Rumor Has It: Are Oil-based Stains Being Discontinued?
The buzz around the stain manufacturing world is oil-based stains being discontinued. I sat down today with our stain chemist, Jim Barnes, and Technical Director, Wayne Summons, for a little Q and A to get the real scoop surrounding the rumors.
Jim has XX years experience in the stain industry. Prior to Sashco he worked for Behr. Wayne has XX experience, with sealants and stains. Talk about Wayne’s and Jim’s experience here to establish credibility.
Q: We keep hearing that oil-based stains are on the fast-track to being discontinued due to increasingly stringent VOC regulations. What’s the real scoop?
A. VOC regulations—especially in Southern California- continue to drive the VOC wp-content down, which makes these products more expensive for the consumer.
Q: What is Sashco doing to advance their technology, both in water-based coatings and oil-based coatings, in order to meet current and future VOC regulations?
A: We are always looking to improve our products as new technologies become available, both on the water and oil-based side. Where VOC restrictions make it impossible to make the same quality, we have a hard choice — discontinue selling in the too-low VOC area, or make a second product as good as can be made for that area. We will not sacrifice the quality for everyone else though.
Q: What does the trend towards lower VOC wp-content in coatings mean for coatings longevity?
A: In most cases, we can substitute very expensive VOC-exempt solvents for VOC solvents without impacting coatings longevity. In a sense, this becomes an environmental tax on the consumer.
Q: We know that zero VOC coatings exists. How do they perform compared to those with higher VOC wp-content? What does one sacrifice when they use a zero VOC coating?
A: Sashco doesn’t make a zero VOC coating. zero VOC acrylic coatings must often use plasticizers rather than solvents to achieve a good film. These plasticizers are oils that never dry. They often migrate out of the coating, causing a greasy film on the surface that holds on to dirt and can cause sealant failures.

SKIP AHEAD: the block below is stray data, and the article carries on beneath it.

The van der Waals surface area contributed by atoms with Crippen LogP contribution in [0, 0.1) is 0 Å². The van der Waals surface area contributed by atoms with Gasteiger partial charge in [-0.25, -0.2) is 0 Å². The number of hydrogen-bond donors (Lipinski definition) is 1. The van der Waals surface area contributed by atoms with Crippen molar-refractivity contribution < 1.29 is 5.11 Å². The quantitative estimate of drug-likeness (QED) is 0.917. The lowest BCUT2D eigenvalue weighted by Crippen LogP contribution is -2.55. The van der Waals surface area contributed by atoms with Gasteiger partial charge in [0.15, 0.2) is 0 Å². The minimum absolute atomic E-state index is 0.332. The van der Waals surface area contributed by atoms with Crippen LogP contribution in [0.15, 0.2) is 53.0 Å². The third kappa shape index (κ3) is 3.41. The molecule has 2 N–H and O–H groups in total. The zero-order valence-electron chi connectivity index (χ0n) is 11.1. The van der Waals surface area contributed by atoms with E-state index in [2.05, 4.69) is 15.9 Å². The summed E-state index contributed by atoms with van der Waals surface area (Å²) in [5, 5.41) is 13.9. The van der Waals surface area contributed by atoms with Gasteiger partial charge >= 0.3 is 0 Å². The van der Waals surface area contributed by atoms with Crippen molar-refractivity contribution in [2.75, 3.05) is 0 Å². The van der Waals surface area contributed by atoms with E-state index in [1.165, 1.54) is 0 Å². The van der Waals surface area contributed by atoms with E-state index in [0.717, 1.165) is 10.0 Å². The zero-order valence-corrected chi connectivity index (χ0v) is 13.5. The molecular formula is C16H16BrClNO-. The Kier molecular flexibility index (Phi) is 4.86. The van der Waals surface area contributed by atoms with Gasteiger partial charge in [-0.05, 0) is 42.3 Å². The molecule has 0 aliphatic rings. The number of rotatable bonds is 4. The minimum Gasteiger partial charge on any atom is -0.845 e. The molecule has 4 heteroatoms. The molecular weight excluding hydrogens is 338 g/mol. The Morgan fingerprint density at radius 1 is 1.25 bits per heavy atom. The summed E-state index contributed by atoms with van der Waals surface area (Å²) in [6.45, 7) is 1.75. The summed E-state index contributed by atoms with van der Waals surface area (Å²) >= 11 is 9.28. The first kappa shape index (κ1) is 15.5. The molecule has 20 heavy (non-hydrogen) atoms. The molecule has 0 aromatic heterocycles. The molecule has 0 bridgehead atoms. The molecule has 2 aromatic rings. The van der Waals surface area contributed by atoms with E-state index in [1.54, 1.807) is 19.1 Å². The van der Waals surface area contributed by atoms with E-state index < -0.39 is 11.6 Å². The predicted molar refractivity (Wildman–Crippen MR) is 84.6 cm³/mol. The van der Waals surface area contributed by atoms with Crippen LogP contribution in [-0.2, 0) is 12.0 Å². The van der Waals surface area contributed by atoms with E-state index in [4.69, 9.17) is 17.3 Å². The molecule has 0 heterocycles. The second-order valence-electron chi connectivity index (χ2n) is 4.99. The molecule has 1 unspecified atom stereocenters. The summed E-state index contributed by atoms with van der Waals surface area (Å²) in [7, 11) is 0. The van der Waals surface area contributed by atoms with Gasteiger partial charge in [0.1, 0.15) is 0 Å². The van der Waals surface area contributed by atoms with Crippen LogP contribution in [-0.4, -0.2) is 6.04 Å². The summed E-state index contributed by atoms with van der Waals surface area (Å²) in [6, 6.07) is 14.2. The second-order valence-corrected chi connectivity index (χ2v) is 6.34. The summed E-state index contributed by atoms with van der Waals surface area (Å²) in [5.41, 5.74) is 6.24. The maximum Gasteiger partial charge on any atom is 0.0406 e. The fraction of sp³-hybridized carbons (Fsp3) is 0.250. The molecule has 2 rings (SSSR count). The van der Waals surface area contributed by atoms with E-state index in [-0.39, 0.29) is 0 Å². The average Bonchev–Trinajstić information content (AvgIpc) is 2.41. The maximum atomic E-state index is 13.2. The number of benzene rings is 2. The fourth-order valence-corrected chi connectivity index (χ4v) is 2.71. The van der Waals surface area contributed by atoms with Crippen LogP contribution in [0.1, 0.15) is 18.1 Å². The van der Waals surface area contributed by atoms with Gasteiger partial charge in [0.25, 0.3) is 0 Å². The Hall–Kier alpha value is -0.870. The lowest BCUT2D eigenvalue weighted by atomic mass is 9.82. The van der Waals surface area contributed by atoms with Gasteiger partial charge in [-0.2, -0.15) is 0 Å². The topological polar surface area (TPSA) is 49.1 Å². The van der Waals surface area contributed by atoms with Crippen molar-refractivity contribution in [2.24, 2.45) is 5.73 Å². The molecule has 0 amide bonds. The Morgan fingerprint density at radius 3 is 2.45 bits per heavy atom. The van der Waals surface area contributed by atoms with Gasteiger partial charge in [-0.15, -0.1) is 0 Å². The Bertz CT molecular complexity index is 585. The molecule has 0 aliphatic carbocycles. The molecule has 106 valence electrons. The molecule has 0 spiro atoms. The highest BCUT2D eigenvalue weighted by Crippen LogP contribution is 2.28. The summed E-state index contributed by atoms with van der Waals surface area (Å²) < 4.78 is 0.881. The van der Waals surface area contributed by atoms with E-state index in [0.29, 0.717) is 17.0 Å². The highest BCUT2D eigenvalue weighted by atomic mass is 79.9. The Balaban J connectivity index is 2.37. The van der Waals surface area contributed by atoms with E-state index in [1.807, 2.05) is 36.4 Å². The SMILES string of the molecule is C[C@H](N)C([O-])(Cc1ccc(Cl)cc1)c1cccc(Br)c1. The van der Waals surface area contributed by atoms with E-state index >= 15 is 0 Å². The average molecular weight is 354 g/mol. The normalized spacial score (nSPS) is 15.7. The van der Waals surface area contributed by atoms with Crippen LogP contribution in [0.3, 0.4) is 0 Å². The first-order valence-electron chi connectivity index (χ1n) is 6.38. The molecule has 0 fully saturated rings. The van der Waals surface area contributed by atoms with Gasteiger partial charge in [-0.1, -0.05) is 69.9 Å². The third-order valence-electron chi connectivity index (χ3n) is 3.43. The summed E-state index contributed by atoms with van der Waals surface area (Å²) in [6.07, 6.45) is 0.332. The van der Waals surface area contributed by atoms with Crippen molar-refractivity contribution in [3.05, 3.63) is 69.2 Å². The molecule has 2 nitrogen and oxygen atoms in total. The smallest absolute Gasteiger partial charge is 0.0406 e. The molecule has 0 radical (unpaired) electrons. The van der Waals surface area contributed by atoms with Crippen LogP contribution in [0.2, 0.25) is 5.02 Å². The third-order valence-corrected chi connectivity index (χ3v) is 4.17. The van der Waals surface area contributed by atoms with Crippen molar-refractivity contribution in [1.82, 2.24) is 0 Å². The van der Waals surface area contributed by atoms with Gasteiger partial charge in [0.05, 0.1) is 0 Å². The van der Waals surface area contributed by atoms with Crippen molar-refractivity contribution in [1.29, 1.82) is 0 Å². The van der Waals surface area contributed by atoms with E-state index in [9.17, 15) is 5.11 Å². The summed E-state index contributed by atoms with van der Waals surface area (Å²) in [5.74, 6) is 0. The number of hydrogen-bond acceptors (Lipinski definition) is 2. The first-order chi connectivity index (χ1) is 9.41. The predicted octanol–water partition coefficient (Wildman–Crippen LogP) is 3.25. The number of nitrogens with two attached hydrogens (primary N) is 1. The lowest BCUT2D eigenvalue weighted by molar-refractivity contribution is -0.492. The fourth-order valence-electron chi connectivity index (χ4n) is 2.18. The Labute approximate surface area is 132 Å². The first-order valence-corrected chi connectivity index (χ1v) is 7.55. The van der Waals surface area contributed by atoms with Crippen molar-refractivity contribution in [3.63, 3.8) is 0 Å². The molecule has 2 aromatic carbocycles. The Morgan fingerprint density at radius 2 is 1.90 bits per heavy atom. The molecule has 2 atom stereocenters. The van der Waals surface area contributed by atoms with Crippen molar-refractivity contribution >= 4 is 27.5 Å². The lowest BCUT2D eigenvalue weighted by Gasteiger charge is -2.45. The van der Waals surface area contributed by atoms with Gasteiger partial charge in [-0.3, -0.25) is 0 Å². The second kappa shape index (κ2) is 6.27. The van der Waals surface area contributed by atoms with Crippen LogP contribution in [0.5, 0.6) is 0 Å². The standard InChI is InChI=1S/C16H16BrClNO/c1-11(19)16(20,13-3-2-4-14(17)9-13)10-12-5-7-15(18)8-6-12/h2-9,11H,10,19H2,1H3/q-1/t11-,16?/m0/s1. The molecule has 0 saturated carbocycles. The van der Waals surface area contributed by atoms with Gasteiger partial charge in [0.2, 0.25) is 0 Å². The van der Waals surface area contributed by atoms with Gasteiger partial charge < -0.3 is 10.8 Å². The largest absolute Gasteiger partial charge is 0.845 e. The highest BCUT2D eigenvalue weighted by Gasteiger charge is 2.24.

On a side note, up until a few years ago, phthalate plasticizers like BPA were used in the coatings industry, but as awareness grew about the health effects of this class of plasticizers, the industry has switched to alternatives. This is an example of an unintended consequence of regulation; regulate VOC for smog/health, but in doing so, unintentionally introduce a different health hazard. It is also an example of industry doing the right thing without being regulated.
Q: If oil-based stains and paints are indeed being phased out, what will be the solution for those who’ve used them in the past?
Pay more for the VOC compliant versions, or switch to a water based version. There are still customers who love the unique beauty of oil based stains however, so that market is not going away. Oil-based stains are still the only ones that will reliably cover unknown pre-existing stains.
Q: What does the future of wood coatings look like to you?
Much like any industry, we continually see small incremental advances in technology, which trickles down into the products that consumers buy.
There is certainly research being done on dramatically new technologies, but paradigm-changing breakthroughs are rare, so we can’t give a timeline on when the next “acrylic” will hit the market.